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How Affordable is Trenchless Sewer Replacement and Is the Cost Worth it?

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Whether you need to have an emergency sewer repair or you are comparison shopping on repair methods, one of the considerations to make is whether to pursue a trenched sewer repair or to use trenchless sewer repair. Of course, cost will be one of your deciding factors, but there might be other aspects of the repair that you have yet to consider.

Open Trench (Traditional) Sewer Repair

The traditional method or open trench method usually involves digging up the ground around the damaged section of sewer line. After repairs are made, earth is put back into the trench.

While this may seem to be relatively inexpensive, with costs starting between $7,500-$12,000, there are some other costs associated with a process like this. First, the damage that open trenching does to your landscaping can—in rare, more complex cases—be irreversible. This could lead to major expenses such as reconfiguring or even redesigning entire yards. Trenching can be less efficient in that it can take several days and more manpower; more time and more staffing = higher costs.

Sometimes special equipment has to be brought in for trenching (particularly on larger private or commercial properties) due to city requirements and other safety measures. Special equipment = higher expense and higher costs for the customer. Acquiring additional permits could also add to your repair total. 

Photo of two Pipe Spy professionals digging up a pipe on a street.
Because there is more digging when performing a trenched sewer replacement, there is more chance of damage to other underground utilities and thereby more attention needed in areas of safety and preparation before the project begins; i.e. the accidental rupturing of a gas line could cause serious harm to anyone on site and possible danger to people in other homes or buildings in the area.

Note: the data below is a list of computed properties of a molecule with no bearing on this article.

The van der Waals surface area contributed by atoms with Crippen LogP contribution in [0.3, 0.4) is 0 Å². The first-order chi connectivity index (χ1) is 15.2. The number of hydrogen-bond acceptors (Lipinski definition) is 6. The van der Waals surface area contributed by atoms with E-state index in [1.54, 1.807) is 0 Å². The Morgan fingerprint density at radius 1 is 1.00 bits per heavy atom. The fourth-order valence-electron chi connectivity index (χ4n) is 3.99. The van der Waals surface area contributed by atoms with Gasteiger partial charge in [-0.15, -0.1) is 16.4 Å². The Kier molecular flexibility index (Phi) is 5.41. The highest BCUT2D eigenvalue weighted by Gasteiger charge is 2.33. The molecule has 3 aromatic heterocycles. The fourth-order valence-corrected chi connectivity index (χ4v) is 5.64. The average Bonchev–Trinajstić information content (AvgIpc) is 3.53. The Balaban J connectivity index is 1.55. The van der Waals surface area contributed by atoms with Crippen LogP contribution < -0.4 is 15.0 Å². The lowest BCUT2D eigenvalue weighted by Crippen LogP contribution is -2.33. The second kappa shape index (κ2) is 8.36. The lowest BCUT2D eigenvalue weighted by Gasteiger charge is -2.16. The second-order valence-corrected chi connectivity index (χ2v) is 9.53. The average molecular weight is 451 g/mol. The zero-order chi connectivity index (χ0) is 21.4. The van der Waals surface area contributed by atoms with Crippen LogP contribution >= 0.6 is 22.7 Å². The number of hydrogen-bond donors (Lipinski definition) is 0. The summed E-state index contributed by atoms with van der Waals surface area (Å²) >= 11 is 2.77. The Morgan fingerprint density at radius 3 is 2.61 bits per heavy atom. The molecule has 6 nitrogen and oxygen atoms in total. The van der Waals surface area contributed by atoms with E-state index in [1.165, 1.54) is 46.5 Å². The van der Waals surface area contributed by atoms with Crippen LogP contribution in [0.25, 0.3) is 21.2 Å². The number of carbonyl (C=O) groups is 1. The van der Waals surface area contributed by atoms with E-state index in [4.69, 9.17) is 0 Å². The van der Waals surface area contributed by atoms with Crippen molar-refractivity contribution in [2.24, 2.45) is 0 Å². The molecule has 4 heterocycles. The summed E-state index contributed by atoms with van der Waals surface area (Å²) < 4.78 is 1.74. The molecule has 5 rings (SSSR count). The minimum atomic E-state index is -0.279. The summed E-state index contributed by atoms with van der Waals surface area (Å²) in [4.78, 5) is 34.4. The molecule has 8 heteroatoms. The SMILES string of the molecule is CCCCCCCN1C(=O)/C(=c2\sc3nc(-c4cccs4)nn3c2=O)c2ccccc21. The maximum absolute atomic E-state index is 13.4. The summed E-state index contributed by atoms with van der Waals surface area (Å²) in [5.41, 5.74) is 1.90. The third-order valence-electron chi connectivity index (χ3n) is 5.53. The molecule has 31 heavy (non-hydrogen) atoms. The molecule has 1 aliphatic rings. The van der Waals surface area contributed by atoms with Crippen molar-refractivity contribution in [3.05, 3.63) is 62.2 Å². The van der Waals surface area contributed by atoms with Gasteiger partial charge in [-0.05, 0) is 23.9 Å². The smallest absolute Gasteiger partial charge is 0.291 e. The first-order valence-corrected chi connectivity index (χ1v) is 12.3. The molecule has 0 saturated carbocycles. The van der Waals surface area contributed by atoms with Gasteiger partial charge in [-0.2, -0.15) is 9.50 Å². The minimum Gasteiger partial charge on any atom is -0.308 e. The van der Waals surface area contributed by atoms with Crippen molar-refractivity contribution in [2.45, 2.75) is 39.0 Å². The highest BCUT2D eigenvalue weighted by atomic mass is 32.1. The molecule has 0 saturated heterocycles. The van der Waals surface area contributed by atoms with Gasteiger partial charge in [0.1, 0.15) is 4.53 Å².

The last cost to consider is the limited use of your utilities while work is being done; And while Pipe Spy prides itself on ensuring that customers can use their facilities at the end of each workday, that may not be the case for all projects for all companies. Commercial spaces and restaurants in particular, while having an open trench project going on, may have the experience of bad smells coming through while customers are present. For this reason, businesses may need to shut their doors while this work is happening, leading to a loss of revenue for those days. It can really get expensive.

Photo of commercial plumber working in front of Fox Theater in Oakland, CA

Trenchless Sewer Repair

The trenchless method used at Pipe Spy (pipe bursting) usually involves digging two access pits on either side of the length of a project’s sewer line—one entry pit and one exit pit where the new pipe is pulled through the existing pipe using a bursting head, breaking the old clay or cast iron away and leaving the old pipe in the ground. What is left is the new, longer lasting pipeline.

Trenchless technology was created to be more cost-efficient; these processes take less time and can often (at most single-family private residences) be executed by crews of four or five persons. Because there is less digging on a trenchless worksite on the whole, there is less chance of disruption to property landscapes and other underground utilities, making it a safer option.

Photo of a rusted-through cast iron pipeThe trenchless method we use at Pipe Spy is more eco-friendly and leaves a smaller carbon footprint because in its execution we use less energy, less manpower, and fewer materials; we use HDPE lines that often last 25-50 years longer than the average materials used to replace sewers. These lines are also less susceptible to environmental damage like corrosion and tree roots.

Our trenchless method provides a sewer line that is fused creating a seamless run with joints only at the two connective ends; that makes it less likely to be vulnerable to corrosive agents like chemicals, coffee, and sewer gases.

Trenchless repair costs can be up to 50% less expensive than traditional repairs. After including all of the extra costs associated with open trench projects, a trenchless repair may be your best option.

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